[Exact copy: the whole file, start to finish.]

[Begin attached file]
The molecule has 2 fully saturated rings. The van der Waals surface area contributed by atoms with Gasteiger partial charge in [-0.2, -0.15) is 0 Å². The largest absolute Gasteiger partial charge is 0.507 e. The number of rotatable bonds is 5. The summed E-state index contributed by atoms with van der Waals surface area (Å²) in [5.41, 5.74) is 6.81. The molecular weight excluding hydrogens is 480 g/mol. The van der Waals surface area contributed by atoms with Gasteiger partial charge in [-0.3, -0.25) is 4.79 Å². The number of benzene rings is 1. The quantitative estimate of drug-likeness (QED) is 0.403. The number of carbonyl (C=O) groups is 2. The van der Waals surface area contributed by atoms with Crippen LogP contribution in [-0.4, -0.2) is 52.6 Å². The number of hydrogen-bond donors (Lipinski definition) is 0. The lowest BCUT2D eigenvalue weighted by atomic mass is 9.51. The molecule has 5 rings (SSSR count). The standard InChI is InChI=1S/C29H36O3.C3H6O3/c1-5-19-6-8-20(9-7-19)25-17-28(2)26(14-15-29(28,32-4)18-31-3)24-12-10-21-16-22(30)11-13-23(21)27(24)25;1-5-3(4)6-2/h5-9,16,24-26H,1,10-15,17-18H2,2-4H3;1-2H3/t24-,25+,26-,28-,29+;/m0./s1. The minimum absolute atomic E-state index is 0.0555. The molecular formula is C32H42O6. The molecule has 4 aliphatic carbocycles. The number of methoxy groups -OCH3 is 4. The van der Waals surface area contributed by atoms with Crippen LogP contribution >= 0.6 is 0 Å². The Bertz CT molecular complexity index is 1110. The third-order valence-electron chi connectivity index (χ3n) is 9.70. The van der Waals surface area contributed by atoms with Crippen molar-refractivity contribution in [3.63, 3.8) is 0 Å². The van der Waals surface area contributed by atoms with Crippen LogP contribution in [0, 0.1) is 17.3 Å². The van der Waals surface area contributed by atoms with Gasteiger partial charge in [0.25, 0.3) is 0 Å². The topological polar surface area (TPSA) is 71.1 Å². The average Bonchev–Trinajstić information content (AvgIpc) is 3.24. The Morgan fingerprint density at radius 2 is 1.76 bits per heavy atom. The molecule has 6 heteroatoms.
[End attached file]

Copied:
The molecule has 2 fully saturated rings. The van der Waals surface area contributed by atoms with Gasteiger partial charge in [-0.2, -0.15) is 0 Å². The largest absolute Gasteiger partial charge is 0.507 e. The number of rotatable bonds is 5. The summed E-state index contributed by atoms with van der Waals surface area (Å²) in [5.41, 5.74) is 6.81. The molecular weight excluding hydrogens is 480 g/mol. The van der Waals surface area contributed by atoms with Gasteiger partial charge in [-0.3, -0.25) is 4.79 Å². The number of benzene rings is 1. The quantitative estimate of drug-likeness (QED) is 0.403. The number of carbonyl (C=O) groups is 2. The van der Waals surface area contributed by atoms with Crippen LogP contribution in [-0.4, -0.2) is 52.6 Å². The number of hydrogen-bond donors (Lipinski definition) is 0. The lowest BCUT2D eigenvalue weighted by atomic mass is 9.51. The molecule has 5 rings (SSSR count). The standard InChI is InChI=1S/C29H36O3.C3H6O3/c1-5-19-6-8-20(9-7-19)25-17-28(2)26(14-15-29(28,32-4)18-31-3)24-12-10-21-16-22(30)11-13-23(21)27(24)25;1-5-3(4)6-2/h5-9,16,24-26H,1,10-15,17-18H2,2-4H3;1-2H3/t24-,25+,26-,28-,29+;/m0./s1. The minimum absolute atomic E-state index is 0.0555. The molecular formula is C32H42O6. The molecule has 4 aliphatic carbocycles. The number of methoxy groups -OCH3 is 4. The van der Waals surface area contributed by atoms with Crippen LogP contribution >= 0.6 is 0 Å². The Bertz CT molecular complexity index is 1110. The third-order valence-electron chi connectivity index (χ3n) is 9.70. The van der Waals surface area contributed by atoms with Crippen molar-refractivity contribution in [3.63, 3.8) is 0 Å². The van der Waals surface area contributed by atoms with Crippen LogP contribution in [0, 0.1) is 17.3 Å². The van der Waals surface area contributed by atoms with Gasteiger partial charge in [0.25, 0.3) is 0 Å². The topological polar surface area (TPSA) is 71.1 Å². The average Bonchev–Trinajstić information content (AvgIpc) is 3.24. The Morgan fingerprint density at radius 2 is 1.76 bits per heavy atom. The molecule has 6 heteroatoms.